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Volume 49, Issue 10 (March)

Volume 49, Issue 10 (March 1998)

March 1998 (Volume 49, Number 10)

March 1998 (Volume 49, Number 10)

A striking feature of the mountain of talk about the Asian crisis is that its root cause is all too often ignored The focus of the media and the pundits is on weak banks, bad management, corrupt officials, heavy indebtedness, excess speculation, and the fragility of the financial markets. Typically, the disaster is viewed as a regional affair. A rare exception is the statement of Eisuke Sakakibara, Japan’s vice-minister for international finance: “This isn’t an Asian crisis. It is a crisis of global capitalism.” (Business Week, January 26, 1998) But he too was apparently thinking of financial markets, concerned with effects, not causes … | more |

Human Rights Imperialism

Human rights were embodied in international law for the first time half a century ago. According to the United Nations Charter, one of the goals of the organization is international cooperation “to advance and strengthen the respect of human rights and basic freedoms for all people, regardless of race, sex, language and religion.” The thirty articles of the Universal Declaration of Human Rights of 1948 set out in detail the UN Charter’s goal of international cooperation for the advancement of human rights and basic freedoms. The Convention on Prevention and Prosecution of Genocide of the same year is a great advance and landmark in the body of international law, binding on the states that have ratified it. These two achievements, which came at the very moment of the inception of the cold war, were due to the continuing democratic-antifascist impetus of the struggle and victory of the Anti-Hitler coalition in the Second World War. In the verdicts at Nuremberg the Nazi leaders were not only convicted of war crimes but also of crimes against humankind… | more |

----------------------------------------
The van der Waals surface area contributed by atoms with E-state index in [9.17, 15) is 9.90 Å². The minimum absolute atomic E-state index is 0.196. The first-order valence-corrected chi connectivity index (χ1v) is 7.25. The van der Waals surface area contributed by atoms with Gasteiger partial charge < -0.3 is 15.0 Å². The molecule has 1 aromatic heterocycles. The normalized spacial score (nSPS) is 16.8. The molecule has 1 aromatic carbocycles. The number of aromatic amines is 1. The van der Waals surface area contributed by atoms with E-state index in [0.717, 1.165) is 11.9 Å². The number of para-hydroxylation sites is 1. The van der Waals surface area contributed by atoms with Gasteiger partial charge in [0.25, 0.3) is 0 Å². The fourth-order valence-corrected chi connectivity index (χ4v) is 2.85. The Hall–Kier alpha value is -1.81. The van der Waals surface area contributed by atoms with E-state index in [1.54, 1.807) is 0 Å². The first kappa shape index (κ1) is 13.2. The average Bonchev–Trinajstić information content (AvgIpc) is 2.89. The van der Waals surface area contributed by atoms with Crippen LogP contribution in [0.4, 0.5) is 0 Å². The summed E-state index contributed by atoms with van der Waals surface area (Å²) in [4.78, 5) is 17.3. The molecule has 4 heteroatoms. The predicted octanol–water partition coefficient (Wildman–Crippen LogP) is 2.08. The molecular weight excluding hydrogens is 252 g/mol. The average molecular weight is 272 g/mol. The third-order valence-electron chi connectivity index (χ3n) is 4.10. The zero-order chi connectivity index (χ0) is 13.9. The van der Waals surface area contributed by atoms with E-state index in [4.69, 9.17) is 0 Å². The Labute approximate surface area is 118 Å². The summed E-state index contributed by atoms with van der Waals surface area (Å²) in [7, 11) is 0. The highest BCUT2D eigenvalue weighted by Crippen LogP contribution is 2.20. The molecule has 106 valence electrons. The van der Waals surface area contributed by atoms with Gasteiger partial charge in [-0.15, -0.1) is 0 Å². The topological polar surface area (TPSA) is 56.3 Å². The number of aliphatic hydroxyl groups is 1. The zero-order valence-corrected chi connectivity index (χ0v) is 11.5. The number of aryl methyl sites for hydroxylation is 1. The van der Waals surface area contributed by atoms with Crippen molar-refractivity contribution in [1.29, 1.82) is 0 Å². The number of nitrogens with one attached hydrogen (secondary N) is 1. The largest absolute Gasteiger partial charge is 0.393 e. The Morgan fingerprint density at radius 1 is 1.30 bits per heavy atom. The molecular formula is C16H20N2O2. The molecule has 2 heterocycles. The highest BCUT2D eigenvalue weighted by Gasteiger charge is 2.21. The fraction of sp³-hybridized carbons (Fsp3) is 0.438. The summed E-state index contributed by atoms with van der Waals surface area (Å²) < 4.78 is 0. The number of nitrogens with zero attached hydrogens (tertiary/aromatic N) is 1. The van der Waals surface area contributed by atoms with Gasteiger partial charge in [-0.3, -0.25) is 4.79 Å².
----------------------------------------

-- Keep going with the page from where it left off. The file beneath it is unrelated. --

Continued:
The New Theology of the First Amendment

The First Amendment stands as the crown jewel of the U.S. Constitution. Although it often has been ignored and violated throughout U.S. history, the First Amendment is the republic’s shining commitment to individual freedom of expression and to the protection of this institutional requirements for an informed electorate and a participatory democracy. Yet what exactly the First Amendment signifies and does has been the subject of considerable debate over the years. Currently or in the near future, any number of cases are and will be working their way through the court system that would seek to prohibit any government regulation of political campaign spending, broadcasting, and commercial speech (e.g. advertising or food labeling) on the grounds that such regulation would violate citizens’ and corporations’ First Amendment rights to free speech or free press … | more |

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